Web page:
UPDATE: Now Time Warner Cable has a response to CBS’ response to TWC’s proposal to offer CBS stations on an a la carte basis: It says ithe effort to revive negotiations was “sincere.” It adds: “We’re disappointed in their lack of responsiveness, particularly to our request for them to quit unfairly blocking the free content available on CBS.com from our Internet customers. We hope they will return to the table to negotiate in good faith on behalf of our customers and their viewers.”
PREVIOUS, 2:32 PM: A more formal response will come later, but here’s CBS’ initial answer to Time Warner Cable’s proposal to offer its O&O stations on an a la carte basis: “Today’s so-called proposal is a sham, a public relations vehicle designed to distract from the fact that Time Warner Cable is not negotiating in good faith. Anyone familiar with the entertainment business knows that the economics and structure of the cable industry doesn’t work that way and isn’t likely to for quite some time. In short, this was an empty gesture from a company that is expert at them.”
PREVIOUS, 12:07 PM: CBS says that it “received Mr. Britt’s ‘offer’ simultaneous with its release to the media. We are formulating our response.”
PREVIOUS, 11:04 AM: Time Warner Cable can offer CBS “on terms of its choosing, with 100% of that price remitted to CBS,” CEO Glenn Britt says in a letter today to CBS chief Les Moonves — the latest effort to resolve the contract impasse that since Friday has left millions of TWC customers unable to watch programming from CBS and Showtime. “This way, rather than our debating the point, we would allow customers to decide for themselves how much value they ascribe to CBS programming.” Since the proposal “is very straight forward, the papers can be completed quickly.” TWC released its news moments before COO Rob Marcus appeared on CNBC for a scheduled interview. He said that a la carte is “the purest way to find out what customers want to pay” for programming. “It takes us out of the middle of it.” Britt also says that TWC would agree to resume carriage of CBS stations and channels “with the new economics TWC reluctantly agreed to during our negotiations, while employing all the other terms and conditions of our recently expired contracts.” In addition to the carriage proposals, Britt asked Moonves to stop blocking TWC’s Internet customers from watching full episodes of programs on CBS.com. “Regardless of the other issues between us, it is surely beyond the pale for you to subject these Internet customers to blocking of content that is made available for free to all others.” Here’s Britt’s letter to Moonves:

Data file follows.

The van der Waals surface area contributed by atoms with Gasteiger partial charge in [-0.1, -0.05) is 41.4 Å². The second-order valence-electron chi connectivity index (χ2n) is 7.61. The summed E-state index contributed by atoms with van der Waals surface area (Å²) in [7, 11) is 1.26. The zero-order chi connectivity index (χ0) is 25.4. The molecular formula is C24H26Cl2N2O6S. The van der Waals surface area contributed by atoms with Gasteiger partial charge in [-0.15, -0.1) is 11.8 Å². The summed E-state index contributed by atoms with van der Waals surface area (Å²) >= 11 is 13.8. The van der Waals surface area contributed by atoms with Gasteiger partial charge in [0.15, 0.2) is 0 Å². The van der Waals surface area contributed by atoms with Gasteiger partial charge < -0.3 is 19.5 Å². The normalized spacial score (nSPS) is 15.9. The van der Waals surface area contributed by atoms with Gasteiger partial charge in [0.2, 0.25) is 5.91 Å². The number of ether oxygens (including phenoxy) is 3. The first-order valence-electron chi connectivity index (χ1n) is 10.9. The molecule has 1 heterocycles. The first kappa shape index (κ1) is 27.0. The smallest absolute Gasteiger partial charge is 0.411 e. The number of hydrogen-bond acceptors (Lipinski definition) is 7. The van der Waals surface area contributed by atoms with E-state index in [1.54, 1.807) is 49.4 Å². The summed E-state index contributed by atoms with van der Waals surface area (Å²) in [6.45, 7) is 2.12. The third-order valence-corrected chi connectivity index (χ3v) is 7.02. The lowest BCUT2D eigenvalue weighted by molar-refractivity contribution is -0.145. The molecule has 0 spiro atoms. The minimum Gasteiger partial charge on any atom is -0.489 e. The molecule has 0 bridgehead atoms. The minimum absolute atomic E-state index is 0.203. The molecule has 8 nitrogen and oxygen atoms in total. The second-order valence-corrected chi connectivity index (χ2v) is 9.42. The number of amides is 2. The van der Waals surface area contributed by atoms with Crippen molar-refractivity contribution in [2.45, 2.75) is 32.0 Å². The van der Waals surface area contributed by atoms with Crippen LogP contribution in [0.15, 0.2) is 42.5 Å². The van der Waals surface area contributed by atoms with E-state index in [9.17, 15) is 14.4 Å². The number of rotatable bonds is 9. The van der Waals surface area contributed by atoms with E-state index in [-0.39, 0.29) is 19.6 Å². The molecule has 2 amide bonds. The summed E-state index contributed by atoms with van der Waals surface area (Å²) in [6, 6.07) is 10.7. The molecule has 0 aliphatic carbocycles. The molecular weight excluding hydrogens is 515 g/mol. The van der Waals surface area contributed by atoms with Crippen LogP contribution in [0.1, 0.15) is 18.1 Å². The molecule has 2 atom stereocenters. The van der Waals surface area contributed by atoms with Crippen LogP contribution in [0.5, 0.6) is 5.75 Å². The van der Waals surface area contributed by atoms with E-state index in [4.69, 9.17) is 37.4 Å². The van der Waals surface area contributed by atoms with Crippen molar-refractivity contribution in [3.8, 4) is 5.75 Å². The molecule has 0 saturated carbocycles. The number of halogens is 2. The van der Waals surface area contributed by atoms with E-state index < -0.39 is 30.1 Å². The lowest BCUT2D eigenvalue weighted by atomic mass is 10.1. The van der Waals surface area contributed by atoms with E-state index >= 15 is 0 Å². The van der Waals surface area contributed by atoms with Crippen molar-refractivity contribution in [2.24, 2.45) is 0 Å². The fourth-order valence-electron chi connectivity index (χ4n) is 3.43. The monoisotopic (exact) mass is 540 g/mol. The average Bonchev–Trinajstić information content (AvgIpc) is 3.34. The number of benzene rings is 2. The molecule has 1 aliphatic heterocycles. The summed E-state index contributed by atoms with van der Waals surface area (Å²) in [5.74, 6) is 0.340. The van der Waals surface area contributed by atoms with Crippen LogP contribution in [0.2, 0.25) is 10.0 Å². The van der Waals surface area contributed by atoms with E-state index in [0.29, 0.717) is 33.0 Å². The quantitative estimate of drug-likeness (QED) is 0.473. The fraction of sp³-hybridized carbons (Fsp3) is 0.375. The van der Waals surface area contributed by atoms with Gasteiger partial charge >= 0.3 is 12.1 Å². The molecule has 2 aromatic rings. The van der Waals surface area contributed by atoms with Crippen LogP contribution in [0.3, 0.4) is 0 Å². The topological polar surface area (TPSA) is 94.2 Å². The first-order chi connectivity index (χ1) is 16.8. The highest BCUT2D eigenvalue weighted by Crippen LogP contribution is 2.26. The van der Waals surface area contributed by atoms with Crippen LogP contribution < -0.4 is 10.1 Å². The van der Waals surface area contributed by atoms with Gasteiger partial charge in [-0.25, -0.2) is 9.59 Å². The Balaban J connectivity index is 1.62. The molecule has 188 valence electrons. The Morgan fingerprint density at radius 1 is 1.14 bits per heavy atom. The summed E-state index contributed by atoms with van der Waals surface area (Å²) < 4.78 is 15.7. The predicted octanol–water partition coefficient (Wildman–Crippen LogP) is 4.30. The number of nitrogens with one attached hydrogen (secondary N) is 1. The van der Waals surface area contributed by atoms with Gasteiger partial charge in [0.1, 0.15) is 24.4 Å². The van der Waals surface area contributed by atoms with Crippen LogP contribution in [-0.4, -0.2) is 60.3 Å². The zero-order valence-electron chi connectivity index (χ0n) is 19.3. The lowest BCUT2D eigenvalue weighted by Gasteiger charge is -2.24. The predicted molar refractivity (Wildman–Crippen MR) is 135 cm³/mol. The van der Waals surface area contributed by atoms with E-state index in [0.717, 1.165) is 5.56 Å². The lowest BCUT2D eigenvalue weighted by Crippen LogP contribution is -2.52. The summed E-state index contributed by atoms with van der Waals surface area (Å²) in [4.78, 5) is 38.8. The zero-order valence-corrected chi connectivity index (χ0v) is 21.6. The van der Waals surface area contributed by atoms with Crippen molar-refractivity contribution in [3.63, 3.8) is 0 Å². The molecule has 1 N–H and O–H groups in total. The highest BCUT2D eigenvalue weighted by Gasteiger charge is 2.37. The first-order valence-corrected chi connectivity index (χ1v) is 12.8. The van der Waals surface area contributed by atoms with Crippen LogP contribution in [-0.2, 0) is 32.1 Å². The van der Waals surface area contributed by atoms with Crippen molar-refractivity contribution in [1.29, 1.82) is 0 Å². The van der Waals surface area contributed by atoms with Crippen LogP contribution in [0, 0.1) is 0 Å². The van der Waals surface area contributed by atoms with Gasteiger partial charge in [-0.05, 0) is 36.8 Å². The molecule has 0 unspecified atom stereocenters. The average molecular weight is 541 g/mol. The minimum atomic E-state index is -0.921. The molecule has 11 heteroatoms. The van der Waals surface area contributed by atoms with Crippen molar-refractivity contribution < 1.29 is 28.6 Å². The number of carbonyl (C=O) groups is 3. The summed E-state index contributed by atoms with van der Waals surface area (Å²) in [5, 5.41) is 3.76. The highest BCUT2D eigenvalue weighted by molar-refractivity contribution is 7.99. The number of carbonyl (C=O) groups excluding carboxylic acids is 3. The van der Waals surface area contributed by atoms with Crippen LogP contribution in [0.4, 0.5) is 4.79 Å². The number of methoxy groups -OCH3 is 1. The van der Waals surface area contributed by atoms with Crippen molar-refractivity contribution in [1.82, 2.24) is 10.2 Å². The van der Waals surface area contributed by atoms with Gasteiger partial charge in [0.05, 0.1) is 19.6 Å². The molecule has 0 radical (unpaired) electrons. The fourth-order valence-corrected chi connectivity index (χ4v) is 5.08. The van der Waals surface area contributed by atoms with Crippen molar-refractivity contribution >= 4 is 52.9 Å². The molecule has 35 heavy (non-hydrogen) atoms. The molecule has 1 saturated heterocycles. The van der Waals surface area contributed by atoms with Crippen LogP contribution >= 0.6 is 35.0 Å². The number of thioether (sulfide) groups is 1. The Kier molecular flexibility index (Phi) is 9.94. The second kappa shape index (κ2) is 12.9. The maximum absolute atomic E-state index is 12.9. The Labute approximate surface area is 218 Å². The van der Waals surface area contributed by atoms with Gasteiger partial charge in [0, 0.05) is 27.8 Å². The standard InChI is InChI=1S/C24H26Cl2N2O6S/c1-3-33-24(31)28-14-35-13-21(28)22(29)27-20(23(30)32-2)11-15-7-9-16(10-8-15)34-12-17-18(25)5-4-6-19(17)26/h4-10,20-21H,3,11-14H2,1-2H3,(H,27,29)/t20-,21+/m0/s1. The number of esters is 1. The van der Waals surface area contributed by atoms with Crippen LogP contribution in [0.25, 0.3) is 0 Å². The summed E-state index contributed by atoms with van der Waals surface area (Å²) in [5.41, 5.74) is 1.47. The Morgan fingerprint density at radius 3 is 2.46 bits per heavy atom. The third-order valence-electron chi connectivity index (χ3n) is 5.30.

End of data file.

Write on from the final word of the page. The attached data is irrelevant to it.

Dear Les, In the interests of getting CBS back on our cable systems today, we write to propose that CBS and Time Warner Cable immediately agree to resume carriage with the new economics TWC reluctantly agreed to during our negotiations, while employing all the other terms and conditions of our recently expired contracts. Although those terms are not ideal to CBS or TWC, and would leave TWC and our customers without the digital rights that CBS has provided to others, since both parties have lived under those terms productively for many years, we believe we should continue to live with them in the interest of restoring CBS immediately for the benefit of consumers. Alternatively, if you are unwilling to agree to this proposal, we would also be willing to resume carriage by allowing CBS to make its stations available on an a la carte basis at a price and on terms of its choosing, with 100% of that price remitted to CBS. This way, rather than our debating the point, we would allow customers to decide for themselves how much value they ascribe to CBS programming. In connection with both of these proposals, we would expect you to allow us to immediately resume carriage of your CBS stations (and other CBS-programming services) on retroactive terms as we work out any necessary details. The extension would be ongoing to make sure consumers are not once again held hostage by CBS during this process. We expect, though, that since each of our proposals is very straight forward, the papers can be completed quickly. Finally, we call on CBS regardless of whether it accepts or rejects our proposals, to immediately cease its blocking of CBS.com content from TWC’s high-speed Internet customers. Regardless of the other issues between us, it is surely beyond the pale for you to subject these Internet customers to blocking of content that is made available for free to all others. This is especially so given that CBS uses free public airwaves to broadcast that content and has public interest obligations that it is plainly flouting. In addition, this conduct is abhorrent in that CBS is using this blocking to punish TWC’s Internet customers across the country, including millions of consumers in cities where we continue to carry CBS on our cable systems through agreements with other CBS-affiliated stations; is blocking customers of other multichannel providers, including Direct TV, with whom CBS has no dispute; and is apparently blocking customers of certain other ISP’s, to which TWC provides wholesale Internet services. We stand ready to speak with you immediately to follow up on these matters.
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